Multiple adjectives within the same category are “coordinate” and adjectives in different classes are “cumulative.” Coordinate adjectives require commas between them, cumulative adjectives do not. Moreover, cumulative adjectives must be presented in the order listed above (Khan Academy gives the mnemonic DOSA-SCOMP). For example, “that metal key large ring” doesn’t sound right (correct – “that large metal key ring”).

The Chicago Manual of Style nicely lays this out.

“A coordinate adjective is one that appears in a sequence with one or more related adjectives to modify the same noun. Coordinate adjectives should be separated by commas or by and {skilled, experienced chess player} {nurturing and loving parent}. If one adjective modifies the noun and another adjective modifies the idea expressed by the combination of the first adjective and the noun, the adjectives are not considered coordinate and should not be separated by a comma. For example, a lethargic soccer player describes a soccer player who is lethargic. Likewise, phrases such as white brick house and wrinkled canvas jacket are unpunctuated because the adjectives are not coordinate: they have no logical connection in sense (a white house could be made of many different materials; so could a wrinkled jacket). The most useful test is this: if and would fit between the two adjectives, a comma is necessary.”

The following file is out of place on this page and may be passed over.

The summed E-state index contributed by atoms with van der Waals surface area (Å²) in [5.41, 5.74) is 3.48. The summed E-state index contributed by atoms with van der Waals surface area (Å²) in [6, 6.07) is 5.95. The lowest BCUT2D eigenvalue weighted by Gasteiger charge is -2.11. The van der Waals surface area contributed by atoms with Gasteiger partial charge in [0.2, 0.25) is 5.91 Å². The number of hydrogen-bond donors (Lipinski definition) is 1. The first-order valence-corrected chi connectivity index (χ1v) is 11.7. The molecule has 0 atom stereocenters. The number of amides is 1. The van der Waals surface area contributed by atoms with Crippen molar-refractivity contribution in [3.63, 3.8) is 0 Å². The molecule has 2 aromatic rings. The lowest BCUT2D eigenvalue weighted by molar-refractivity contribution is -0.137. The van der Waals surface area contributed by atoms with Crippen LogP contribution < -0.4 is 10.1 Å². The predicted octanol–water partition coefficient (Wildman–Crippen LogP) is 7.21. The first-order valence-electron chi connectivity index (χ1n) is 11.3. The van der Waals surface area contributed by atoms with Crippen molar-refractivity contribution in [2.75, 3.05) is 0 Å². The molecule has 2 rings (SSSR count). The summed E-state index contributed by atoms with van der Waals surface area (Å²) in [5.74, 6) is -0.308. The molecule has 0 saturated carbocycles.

Chicago Manual of Style 17. Section 5.9.1

Of course, this begs the question, where the heck does the royal order of adjectives come from? Some low-quality internet sleuthing led to David Schmidt’s comment on a Daily Writing Tips article.

The “Royal Order of Adjectives” was compiled and organized by an American college teacher, Dr. Charles Darling, Professor of English, Capital Community College. I believe it was titled as it is just for a pun.

Of course, the ordering of adjectives certainly predates the compilation of Prof. Darling’s Guide to Grammar. I wasn’t able to find confirmation that the royal order was titled for a pun either.

Finally, I stumbled across a preprint article from Leung et al. at Cambridge and ETH Zurich on Investigating Cross-Linguistic Adjective Ordering Tendencies. They nicely summarized the most popular explanatory account of this ordering phenomenon – namely that there are natural hierarchical tendencies based on semantic categories. Interestingly, this tendency is not unique to English and is present across many languages with English-like adjectives.

However, much of the previous work focused on the intuitive judgment of native speakers. This paper examined corpus data across 24 languages with English-like adjectives and was able to predict the order of adjectives, even when the training dataset was in one language and the testing dataset in another. This suggests a universal, cross-linguistic, hierarchical tendency in adjective ordering.


  3. Chicago Manual of Style 17. Section 5.9.1